NITDA (Nigeria)

The National Information Technology Development Agency Act is a framework for the planning, research, standardization, application, development, monitoring, evaluation, coordination, and regulation of information technology practices. The standards and guidelines in place for regulation purposes follow many of the above mandates in an attempt to protect user data, allow users to have access, and understand how their data is handled. 

PDPA (Singapore)

The Personal Data Protection Act in Singapore allows individuals to access, protect, and correct their own data. Companies/Organizations that collect and/or retain this type of data must obtain consent, collect data for an appropriate purpose, and must inform the individual of why the data is being collected. Said data is also not allowed to be transferred to any country with a lower level of data protection.

POPIA (South Africa)

The Protection of Personal Information Act was enacted on July 1, 2021 in South Africa. The purpose is to promote the protection of personal information by public and private organizations, establish minimum requirements for the processing of personal information, and regulate the flow of personal information outside of South Africa’s borders.

How To Adjust

While these laws place regulations on the way data can be collected and stored, there are modifications you can make to digital marketing campaigns to make them compliant and successful.

Location Exclusion and Adjustment

If data regulation is not something you want to deal with at all, one of the simplests solutions is to exclude countries. On Google, there are very simple steps to remove countries from your targeting. Using the Locations tab in your campaigns, selecting the Excluded tab will bring you to a search bar where you can easily select cities, states, regions, or countries you wish to avoid advertising to. In the event that this tactic limits your audience size, there is also the opportunity to target certain countries that may have similar prospective families or students. 

Self-Audit and Plan

Perform a self-audit of all the ways your organization collects data to ensure that security measures meet the standards of storage and accessibility. This audit should also include re-assessing any partnerships you may have that are also stakeholders in data collection. Their actions could impact your organization, and it is important in complying to make sure everyone is on the same page. Alongside auditing, creating a plan that will easily allow for deletion, disclosure, confirmation, and customer requests will help prepare your organization in the event that it will need to comply with a users’ request.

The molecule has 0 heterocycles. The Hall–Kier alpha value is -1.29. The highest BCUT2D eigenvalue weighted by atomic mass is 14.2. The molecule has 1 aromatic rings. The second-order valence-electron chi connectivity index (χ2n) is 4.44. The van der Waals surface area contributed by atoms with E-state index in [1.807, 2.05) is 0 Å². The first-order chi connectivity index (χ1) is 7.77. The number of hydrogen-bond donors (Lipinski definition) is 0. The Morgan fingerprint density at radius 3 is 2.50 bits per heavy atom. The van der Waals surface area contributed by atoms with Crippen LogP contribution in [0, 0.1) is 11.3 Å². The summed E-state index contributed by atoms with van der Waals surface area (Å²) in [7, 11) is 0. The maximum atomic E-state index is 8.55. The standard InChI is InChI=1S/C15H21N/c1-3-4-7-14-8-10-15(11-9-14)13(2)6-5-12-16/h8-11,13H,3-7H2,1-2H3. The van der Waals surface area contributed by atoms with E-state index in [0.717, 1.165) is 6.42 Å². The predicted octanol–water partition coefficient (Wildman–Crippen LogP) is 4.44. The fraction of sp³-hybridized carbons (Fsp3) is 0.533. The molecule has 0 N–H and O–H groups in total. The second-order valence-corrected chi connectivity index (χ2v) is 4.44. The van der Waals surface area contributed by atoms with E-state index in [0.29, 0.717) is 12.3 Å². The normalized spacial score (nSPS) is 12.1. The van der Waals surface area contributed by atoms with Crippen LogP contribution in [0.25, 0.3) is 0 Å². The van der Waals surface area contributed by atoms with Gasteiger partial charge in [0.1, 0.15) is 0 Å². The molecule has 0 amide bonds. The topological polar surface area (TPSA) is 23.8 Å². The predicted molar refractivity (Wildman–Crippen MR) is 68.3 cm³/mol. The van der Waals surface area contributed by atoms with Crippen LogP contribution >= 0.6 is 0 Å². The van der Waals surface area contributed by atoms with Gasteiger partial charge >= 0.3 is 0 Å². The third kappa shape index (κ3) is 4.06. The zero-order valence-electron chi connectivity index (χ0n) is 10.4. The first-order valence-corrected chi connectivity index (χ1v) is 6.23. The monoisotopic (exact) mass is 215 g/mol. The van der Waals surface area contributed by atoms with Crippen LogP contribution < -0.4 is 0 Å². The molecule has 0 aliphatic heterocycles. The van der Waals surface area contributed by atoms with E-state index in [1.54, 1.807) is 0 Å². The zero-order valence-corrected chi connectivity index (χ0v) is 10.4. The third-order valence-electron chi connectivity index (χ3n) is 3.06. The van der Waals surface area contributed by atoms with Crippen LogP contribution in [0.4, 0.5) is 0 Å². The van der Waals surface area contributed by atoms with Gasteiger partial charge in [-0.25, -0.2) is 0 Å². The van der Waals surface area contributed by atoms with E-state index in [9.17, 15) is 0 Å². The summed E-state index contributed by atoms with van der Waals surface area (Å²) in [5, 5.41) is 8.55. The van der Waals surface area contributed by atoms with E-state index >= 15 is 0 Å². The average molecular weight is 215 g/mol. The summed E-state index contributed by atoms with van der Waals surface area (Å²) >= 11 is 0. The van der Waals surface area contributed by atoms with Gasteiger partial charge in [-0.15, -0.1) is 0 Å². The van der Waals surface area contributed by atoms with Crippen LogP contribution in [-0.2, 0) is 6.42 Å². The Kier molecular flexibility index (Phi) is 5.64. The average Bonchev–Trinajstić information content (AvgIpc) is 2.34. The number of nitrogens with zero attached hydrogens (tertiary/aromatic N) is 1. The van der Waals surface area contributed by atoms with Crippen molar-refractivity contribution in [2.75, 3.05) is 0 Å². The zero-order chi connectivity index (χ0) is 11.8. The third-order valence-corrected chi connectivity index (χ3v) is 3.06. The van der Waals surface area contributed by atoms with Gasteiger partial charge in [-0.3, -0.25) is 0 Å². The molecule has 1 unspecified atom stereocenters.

Create a Policy Page or Pop-Up

In order to provide easy access to users on your organization’s security policies and how data is used, security pages or pop-ups can be installed. Either can provide a description of your data tools, techniques, and certifications. It can also inform the users on how their data will be used, thus, following the guidelines put in place. 

Targeting Adjustments with Niche

At Niche, our team of Digital Marketing Specialists works with you and your school to understand your goals and the students or families you want to target. Our processes and procedures are compliant to GDPR, CCPA, and LGPD removing any concern you may have in regards to complying with the acts. With various tactics and strategies, our team works to strengthen your school’s digital marketing performance using our powerful remarketing audience and digital skillset. 

Why is Niche Remarketing So Powerful?

We are able to ensure your ads are targeted to prospects that have signaled interest in your school, similar schools, or performed relevant searches on our site. We also make sure to serve your ads at the right time. Our ads are targeted to prospects while they’re actively engaged in the school search process, introducing your school during this critical period.

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Courtney Camp

I grew up north of Pittsburgh and moved to the city for college at Duquesne to study Entrepreneurship and Marketing. After living Downtown for four years, I stayed in the city and have worked in various marketing capacities spanning from social media and email marketing to paid search analysis and implementation. Outside of work, I love exploring the city for a new coffee shop or place to eat (favorites include Dianoia’s or Gaucho but I can’t pick just one). I also spend a lot of my time running or coaching at [solidcore] and F45!